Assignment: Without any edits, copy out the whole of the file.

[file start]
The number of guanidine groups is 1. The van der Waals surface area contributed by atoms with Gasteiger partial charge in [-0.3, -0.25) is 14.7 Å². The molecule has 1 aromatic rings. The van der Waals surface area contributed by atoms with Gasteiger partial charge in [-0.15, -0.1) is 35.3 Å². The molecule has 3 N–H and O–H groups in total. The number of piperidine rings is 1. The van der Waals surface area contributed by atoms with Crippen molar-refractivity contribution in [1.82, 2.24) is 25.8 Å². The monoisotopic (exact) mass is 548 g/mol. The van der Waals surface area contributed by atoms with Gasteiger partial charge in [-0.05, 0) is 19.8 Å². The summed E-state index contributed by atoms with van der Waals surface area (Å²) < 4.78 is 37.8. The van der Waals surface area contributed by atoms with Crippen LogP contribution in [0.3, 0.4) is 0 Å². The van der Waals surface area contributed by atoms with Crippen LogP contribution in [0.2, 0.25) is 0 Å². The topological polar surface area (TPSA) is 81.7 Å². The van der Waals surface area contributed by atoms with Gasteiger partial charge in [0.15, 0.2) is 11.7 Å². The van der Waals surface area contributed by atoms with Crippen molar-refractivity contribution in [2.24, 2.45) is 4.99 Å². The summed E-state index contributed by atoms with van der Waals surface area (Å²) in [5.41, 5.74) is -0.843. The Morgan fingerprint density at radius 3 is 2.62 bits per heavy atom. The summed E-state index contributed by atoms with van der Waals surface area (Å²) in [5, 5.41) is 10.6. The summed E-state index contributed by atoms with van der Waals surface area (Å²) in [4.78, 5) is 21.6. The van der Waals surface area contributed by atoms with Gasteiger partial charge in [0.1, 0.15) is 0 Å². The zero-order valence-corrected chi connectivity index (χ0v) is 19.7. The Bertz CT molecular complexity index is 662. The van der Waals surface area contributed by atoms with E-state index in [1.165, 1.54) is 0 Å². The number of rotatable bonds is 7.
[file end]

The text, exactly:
The number of guanidine groups is 1. The van der Waals surface area contributed by atoms with Gasteiger partial charge in [-0.3, -0.25) is 14.7 Å². The molecule has 1 aromatic rings. The van der Waals surface area contributed by atoms with Gasteiger partial charge in [-0.15, -0.1) is 35.3 Å². The molecule has 3 N–H and O–H groups in total. The number of piperidine rings is 1. The van der Waals surface area contributed by atoms with Crippen molar-refractivity contribution in [1.82, 2.24) is 25.8 Å². The monoisotopic (exact) mass is 548 g/mol. The van der Waals surface area contributed by atoms with Gasteiger partial charge in [-0.05, 0) is 19.8 Å². The summed E-state index contributed by atoms with van der Waals surface area (Å²) < 4.78 is 37.8. The van der Waals surface area contributed by atoms with Crippen LogP contribution in [0.3, 0.4) is 0 Å². The van der Waals surface area contributed by atoms with Crippen LogP contribution in [0.2, 0.25) is 0 Å². The topological polar surface area (TPSA) is 81.7 Å². The van der Waals surface area contributed by atoms with Gasteiger partial charge in [0.15, 0.2) is 11.7 Å². The van der Waals surface area contributed by atoms with Crippen molar-refractivity contribution in [2.24, 2.45) is 4.99 Å². The summed E-state index contributed by atoms with van der Waals surface area (Å²) in [5.41, 5.74) is -0.843. The Morgan fingerprint density at radius 3 is 2.62 bits per heavy atom. The summed E-state index contributed by atoms with van der Waals surface area (Å²) in [5, 5.41) is 10.6. The summed E-state index contributed by atoms with van der Waals surface area (Å²) in [4.78, 5) is 21.6. The van der Waals surface area contributed by atoms with Gasteiger partial charge in [0.1, 0.15) is 0 Å². The zero-order valence-corrected chi connectivity index (χ0v) is 19.7. The Bertz CT molecular complexity index is 662. The van der Waals surface area contributed by atoms with E-state index in [1.165, 1.54) is 0 Å². The number of rotatable bonds is 7.